Monday, September 17, 2012

Senza titolo.

Why did I do it?
Why did I run
those people off the road,
into a corn field
in my dream?

Friday, September 14, 2012


Just about every morning I take our three dogs to the woods behind the local YMCA. There's a loop trail just over a mile long, skirting the edges of swamps and creeks, and the last quarter mile of the walk offers a couple of lovely pauses at the edge of Brickyard Pond for the dogs to drink or wade into the water, or to pester the swans and geese swimming near the shore. Animals lose all inhibition when they're on the trails, careening like mad, playing ridiculous games, and pretending it's their first time on the path—charging ahead to sniff for clues about what action went down in the woods over night.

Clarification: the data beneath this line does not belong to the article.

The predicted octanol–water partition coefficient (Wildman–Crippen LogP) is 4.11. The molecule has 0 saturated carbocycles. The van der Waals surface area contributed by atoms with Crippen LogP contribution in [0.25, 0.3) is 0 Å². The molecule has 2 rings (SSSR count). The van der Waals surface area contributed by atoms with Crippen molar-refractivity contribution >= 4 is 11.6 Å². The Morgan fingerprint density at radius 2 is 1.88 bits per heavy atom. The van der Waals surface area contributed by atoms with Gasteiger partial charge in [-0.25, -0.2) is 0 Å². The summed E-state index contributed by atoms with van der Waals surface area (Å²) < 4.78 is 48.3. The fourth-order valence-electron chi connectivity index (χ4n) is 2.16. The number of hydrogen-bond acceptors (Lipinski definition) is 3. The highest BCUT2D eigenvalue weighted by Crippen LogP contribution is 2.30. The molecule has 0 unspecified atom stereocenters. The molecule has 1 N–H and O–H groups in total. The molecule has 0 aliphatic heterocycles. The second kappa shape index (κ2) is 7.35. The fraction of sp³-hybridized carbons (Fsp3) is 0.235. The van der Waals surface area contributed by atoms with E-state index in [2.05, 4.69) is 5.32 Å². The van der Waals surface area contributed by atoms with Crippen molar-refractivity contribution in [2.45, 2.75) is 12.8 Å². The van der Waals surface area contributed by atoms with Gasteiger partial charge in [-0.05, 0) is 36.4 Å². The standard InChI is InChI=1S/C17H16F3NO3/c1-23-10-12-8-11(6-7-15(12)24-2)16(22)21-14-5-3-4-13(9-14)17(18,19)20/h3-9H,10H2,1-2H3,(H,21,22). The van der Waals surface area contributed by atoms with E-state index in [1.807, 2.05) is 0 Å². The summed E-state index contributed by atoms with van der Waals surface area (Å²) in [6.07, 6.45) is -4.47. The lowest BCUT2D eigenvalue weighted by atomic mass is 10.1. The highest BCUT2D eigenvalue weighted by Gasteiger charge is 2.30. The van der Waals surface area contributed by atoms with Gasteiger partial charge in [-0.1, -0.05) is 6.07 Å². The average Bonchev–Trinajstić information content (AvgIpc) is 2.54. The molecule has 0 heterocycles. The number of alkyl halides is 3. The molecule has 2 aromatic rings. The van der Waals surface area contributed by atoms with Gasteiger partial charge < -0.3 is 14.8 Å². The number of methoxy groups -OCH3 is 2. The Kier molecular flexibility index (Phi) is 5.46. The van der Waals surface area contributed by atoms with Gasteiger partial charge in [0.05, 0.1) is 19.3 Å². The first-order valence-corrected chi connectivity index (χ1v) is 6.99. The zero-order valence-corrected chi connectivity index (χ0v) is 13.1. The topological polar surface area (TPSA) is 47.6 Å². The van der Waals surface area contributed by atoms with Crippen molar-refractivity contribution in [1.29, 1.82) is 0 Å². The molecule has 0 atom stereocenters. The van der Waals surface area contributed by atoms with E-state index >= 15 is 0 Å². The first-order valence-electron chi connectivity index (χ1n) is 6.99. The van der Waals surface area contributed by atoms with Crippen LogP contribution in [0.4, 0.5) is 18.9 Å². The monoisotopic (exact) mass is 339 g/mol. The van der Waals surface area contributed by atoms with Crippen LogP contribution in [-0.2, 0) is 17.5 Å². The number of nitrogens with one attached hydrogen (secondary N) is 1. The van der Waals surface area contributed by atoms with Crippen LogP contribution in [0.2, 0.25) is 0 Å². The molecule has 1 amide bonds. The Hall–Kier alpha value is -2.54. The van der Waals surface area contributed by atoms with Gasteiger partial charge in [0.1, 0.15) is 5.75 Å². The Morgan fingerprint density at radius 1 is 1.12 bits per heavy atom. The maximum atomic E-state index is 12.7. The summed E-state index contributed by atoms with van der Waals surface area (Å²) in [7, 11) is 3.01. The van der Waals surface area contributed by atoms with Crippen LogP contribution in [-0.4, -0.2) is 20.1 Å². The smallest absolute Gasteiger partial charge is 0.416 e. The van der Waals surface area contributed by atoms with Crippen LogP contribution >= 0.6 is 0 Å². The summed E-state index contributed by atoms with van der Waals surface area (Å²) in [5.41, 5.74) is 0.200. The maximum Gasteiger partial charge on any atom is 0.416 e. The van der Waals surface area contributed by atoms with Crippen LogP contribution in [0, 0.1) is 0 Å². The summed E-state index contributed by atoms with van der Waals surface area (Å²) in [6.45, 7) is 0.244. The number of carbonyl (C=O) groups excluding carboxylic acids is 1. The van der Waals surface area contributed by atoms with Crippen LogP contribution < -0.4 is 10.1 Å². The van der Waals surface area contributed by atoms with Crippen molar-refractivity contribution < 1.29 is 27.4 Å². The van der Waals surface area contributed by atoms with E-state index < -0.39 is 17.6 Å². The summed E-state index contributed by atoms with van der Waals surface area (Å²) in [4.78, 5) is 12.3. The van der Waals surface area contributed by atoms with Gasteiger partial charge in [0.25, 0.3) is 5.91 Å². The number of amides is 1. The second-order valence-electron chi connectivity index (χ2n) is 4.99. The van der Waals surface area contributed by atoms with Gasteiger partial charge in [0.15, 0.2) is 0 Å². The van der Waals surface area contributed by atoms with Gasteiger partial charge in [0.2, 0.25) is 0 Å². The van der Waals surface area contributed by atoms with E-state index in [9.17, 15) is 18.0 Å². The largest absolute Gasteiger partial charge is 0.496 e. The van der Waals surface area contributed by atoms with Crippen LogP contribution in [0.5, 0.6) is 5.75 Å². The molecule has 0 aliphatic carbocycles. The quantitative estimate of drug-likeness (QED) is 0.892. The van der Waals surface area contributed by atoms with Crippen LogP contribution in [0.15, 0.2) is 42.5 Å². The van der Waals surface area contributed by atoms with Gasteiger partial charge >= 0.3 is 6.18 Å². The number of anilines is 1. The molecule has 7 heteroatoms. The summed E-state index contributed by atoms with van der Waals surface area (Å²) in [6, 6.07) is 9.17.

Yesterday I was up especially early, having had little sleep due to nodding off shortly after an exhausting day at work (I was out by 7:30 pm: isn't that pathetic?). I woke with a fierce headache at about 2:30 in the morning, couldn't get back to sleep and then—after a great pre-dawn run to clear my head—I decided to venture out with the dogs by about 6:15 for our walk. The light was still pretty dim so visibility was limited, but we navigated the path without trouble. Halfway through the walk I noticed something in the brush off the trail about 15 feet ahead. Crumpled and slightly obscured by brush and leaves, the only visual cues the object offered was a palette of bright colors: magenta, yellow, blue, white, black and brown—doled out in measured proportions on the surface. In an instantaneous flash of unconscious recognition, my mind's voice whispered the words, "Dora the Explorer." I continued on my walk, the dogs well ahead, peeing, sniffing, rough-housing, munching grass. I immediately moved to other things—the sticks someone had thoughtfully laid on the mucky path to form a dry carpet, the dogs running ahead, my laundry list of things to accomplish before noon.